Researchers have developed a new way to improve the efficiency of ultra-thin sheets of catalysts used to produce chemicals and electricity in fuel cells.
Materials are subject to surface deformation and destruction due to the violation of symmetry in their crystal structure. Scientists from John Hopkins University have developed technology to make these crystals ultra-thin, reducing the distance between atoms and increasing their reactivity.
The team manipulated the deformation of atoms, making crystal lattices incredibly subtle, as a result of which they become more supplied. This can be compared with how one sheet bends is much easier than a whole stack. Configuring the thickness of the material, the scientist managed to create a voltage changing its properties, including how the molecules are kept together. This made it possible to speed up the course of the desired reactions on the surface.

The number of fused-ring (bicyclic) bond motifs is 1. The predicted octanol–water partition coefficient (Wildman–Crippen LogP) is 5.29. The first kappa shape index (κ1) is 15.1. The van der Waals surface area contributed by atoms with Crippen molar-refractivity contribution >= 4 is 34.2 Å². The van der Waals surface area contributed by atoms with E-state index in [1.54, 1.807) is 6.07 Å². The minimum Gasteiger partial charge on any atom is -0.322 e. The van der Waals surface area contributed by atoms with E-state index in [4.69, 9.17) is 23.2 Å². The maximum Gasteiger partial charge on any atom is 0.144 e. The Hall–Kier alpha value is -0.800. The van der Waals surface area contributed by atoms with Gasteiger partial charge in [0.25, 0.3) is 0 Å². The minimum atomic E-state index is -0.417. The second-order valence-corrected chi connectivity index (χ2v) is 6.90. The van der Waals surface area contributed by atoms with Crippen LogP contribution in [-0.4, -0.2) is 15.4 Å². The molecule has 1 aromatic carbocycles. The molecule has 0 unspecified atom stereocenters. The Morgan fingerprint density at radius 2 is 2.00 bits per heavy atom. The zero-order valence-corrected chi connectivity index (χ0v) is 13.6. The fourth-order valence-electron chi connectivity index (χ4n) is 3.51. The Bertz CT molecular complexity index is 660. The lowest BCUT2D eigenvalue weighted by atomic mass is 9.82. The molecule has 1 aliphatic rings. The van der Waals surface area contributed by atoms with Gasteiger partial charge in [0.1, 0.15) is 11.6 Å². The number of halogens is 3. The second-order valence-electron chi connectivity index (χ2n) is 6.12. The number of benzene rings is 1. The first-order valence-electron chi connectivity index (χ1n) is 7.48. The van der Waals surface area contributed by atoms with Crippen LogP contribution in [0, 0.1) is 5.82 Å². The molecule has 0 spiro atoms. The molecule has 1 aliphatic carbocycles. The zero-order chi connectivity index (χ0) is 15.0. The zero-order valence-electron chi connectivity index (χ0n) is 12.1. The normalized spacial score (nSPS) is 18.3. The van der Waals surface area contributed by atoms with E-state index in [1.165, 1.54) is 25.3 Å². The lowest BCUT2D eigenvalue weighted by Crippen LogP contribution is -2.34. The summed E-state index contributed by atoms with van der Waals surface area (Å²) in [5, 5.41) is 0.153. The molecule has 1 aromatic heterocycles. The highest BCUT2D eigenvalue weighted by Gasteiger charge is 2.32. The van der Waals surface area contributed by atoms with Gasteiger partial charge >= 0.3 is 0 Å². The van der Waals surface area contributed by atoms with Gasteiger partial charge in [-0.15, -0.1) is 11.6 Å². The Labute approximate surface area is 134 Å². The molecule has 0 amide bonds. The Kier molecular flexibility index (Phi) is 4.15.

According to chemists, the method developed by them increases the activity of catalysts by 10-20 times, which requires 90% less precious metals than in existing devices.
One example of using the discovery of scientists is to increase the efficiency of automotive fuel cells by optimizing the transformation reactions. This promising technology for electric vehicles, but requires the use of expensive catalysts from rare metals, such as platinum and palladium, which significantly limits its potential.
Another option to reduce the cost is to use alternative materials. Recently, chemists created